The Universal Benefits of Universal Pre-K

The Universal Benefits of Universal Pre-K

The Universal Benefits of Universal Pre-K? Few parents deny that some form of formal education is necessary for kids aged about 5 years and up. Home school, public school private school — kids need to learn skills like reading, math, science and art, and they do that best in an environment with structure and the aid of knowledgeable instructors. That is why nearly 100 percent of America’s children are engaged in some form of education.

Yet, for kids younger than 5, American parents are less convinced about the benefits of formal education. In the U.S., only about one-half of 3-year-olds are enrolled in preschool programs, and nearly a third of 4-year-olds are kept at home, without any exposure to classroom environments.

For years, early childhood development experts have been advocating for universal Pre-K programs across the country. Parents on the fence about sending their little ones to Pre-K might consider the following peer-reviewed benefits and support the establishment of universal Pre-K within their communities:

Preschool Students Are Better Prepared for Kindergarten

Kindergarten is the hard start of a child’s academic career — but for some kids, it is a more difficult beginning than others. For kids to learn in Kindergarten classrooms, they need to be capable of sitting still, listening to instructions and interacting competently with their peers. However, even these basic skills require practice, and it is difficult to become adept at classroom behavior while also being asked to learn letters, numbers and other fundamentals of academics.

Preschools give toddlers the time and space for them to adopt proper classroom behavior before true learning needs to take place. Therefore, students who attended preschool are often more prepared to begin learning from the very beginning of Kindergarten, allowing them to focus on the academic aspects of their lessons.

Preschool Students Tend to Have Better Academic Achievement Over Their Lifetime

How a student learns to behave in their Kindergarten classroom sets their expectations (and their teachers’ expectations) for the rest of their academic career. A young child who frequently gets chastised for a failure to sit still and focus on class materials in Kindergarten may develop negative associations with school and which impacts their academic achievement.

In addition to learning classroom behavior, students in preschool often begin studying rudimentary academics, like letters, numbers, arts and sciences. Then, when they enter Kindergarten classrooms, they may be able to begin their educations with more advanced curricula, allowing kids to gain more sophisticated knowledge and skill with greater speed. In these ways, preschool gives students the opportunity for more impressive academic achievement over their lifetime.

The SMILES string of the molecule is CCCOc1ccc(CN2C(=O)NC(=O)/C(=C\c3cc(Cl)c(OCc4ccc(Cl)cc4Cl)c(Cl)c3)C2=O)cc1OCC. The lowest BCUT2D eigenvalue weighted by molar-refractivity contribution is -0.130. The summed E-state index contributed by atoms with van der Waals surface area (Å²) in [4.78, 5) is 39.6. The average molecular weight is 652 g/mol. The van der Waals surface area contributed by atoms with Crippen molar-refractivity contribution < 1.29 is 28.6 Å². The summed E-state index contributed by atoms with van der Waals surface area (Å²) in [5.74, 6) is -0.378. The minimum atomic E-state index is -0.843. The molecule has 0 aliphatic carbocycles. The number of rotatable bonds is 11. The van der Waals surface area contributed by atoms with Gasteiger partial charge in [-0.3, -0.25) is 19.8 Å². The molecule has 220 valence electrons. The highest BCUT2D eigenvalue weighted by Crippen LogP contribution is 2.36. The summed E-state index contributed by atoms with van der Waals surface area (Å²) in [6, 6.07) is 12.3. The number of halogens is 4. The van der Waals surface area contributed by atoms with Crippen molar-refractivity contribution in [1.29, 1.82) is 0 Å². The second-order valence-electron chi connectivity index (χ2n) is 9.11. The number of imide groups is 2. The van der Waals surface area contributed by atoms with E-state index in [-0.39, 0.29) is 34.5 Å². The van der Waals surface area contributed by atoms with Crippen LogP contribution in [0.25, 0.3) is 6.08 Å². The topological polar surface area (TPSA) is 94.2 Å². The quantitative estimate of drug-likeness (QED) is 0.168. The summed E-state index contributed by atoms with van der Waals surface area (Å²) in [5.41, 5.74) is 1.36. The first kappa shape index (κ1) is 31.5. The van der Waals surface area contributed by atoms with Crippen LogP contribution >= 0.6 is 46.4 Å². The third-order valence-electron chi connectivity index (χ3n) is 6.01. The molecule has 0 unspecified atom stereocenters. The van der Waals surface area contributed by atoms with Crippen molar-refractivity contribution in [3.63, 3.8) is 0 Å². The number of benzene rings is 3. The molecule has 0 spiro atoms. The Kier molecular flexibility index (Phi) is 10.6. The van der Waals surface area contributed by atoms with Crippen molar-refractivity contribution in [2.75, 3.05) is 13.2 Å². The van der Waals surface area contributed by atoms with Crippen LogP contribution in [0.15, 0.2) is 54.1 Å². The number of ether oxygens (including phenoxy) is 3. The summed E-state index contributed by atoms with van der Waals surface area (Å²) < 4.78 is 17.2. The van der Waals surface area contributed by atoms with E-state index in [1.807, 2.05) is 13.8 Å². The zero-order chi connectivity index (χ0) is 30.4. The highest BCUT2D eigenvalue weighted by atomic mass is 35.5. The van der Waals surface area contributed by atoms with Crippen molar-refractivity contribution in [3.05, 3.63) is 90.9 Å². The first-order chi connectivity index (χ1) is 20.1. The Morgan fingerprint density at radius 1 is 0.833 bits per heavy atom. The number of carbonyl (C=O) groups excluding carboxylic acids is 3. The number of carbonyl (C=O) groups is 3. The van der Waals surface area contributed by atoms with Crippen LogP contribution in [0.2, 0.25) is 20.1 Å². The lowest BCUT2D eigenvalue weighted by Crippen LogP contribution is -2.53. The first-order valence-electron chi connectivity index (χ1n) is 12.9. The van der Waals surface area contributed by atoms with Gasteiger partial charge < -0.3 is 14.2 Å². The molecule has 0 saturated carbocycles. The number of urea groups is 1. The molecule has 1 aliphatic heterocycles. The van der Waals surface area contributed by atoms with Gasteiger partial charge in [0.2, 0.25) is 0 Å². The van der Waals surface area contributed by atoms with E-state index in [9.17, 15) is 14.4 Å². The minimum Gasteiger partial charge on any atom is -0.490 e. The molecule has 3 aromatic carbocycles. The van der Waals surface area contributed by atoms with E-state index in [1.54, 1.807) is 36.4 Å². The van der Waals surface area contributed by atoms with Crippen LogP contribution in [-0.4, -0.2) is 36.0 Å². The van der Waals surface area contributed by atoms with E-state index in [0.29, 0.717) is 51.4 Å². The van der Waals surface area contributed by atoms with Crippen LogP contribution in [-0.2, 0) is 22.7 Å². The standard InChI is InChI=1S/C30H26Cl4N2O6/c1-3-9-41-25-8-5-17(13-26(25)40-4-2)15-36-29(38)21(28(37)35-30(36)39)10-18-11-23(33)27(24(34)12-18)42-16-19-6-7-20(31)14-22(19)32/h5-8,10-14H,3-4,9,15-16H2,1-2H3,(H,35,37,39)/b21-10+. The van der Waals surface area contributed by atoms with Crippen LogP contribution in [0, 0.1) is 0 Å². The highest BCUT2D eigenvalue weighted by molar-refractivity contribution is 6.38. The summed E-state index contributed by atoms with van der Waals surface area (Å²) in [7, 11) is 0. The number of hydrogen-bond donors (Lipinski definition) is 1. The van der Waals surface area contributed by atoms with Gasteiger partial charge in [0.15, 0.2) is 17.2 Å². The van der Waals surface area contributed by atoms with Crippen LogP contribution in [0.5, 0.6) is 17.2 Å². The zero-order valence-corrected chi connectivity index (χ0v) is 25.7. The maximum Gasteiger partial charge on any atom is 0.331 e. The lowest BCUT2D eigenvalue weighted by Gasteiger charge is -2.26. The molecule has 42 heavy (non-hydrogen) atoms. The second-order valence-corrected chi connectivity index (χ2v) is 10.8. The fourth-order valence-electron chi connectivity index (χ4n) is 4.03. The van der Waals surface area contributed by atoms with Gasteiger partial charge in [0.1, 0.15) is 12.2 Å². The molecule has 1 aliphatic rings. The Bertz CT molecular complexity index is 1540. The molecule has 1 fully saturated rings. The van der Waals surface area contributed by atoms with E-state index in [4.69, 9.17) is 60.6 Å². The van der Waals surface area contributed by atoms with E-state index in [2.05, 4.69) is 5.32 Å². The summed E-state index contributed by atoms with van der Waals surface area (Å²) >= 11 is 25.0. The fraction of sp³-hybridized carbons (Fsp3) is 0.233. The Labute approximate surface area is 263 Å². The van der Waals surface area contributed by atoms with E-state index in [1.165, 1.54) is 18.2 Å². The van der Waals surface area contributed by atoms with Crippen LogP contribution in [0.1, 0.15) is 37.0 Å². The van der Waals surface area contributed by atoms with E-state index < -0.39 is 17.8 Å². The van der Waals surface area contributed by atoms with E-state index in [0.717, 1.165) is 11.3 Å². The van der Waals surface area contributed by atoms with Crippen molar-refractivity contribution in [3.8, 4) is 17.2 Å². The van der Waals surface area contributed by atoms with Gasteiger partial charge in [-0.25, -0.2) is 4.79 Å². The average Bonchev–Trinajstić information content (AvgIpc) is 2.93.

Preschool Allows Parents to Maintain High-quality Employment

When parents can outsource childcare, they can maintain more reliable employment that has the potential to improve the home environment in a variety of ways. Full-time employment often comes with higher household income, which can give young children the stability they need at home to allow them to focus on schoolwork. Higher salaries may also help parents afford high-quality educations for their kids in charter or private schools, further increasing their opportunity for academic and career achievement.

Unfortunately, this benefit of preschool is typically only available when all families have equal access to pre-K services. The families most in need of preschool to maintain employment are not likely to be able to afford expensive, private pre-K programs. However, only in Florida, Georgia and Oklahoma is preschool universal, which means that in every other state and territory, parents must struggle to find their own childcare or else allow both their careers and their children’s academic success to suffer.


Many states have multi-year plans to implement universal pre-K, giving parents with one kids at least one year of preschool before true academics begin. This means that schools will be in greater need of teachers armed with early childhood development degrees who can help the youngest students develop the skills they need to achieve success from the beginning of Kindergarten through higher education.

However, for universal preschool to become more widespread, parents everywhere need to accept that more education offers more benefits to their kids. By considering the important advantages listed above and talking to early childhood development experts about the impacts of preschool, little ones everywhere could have a better chance at lifelong success.

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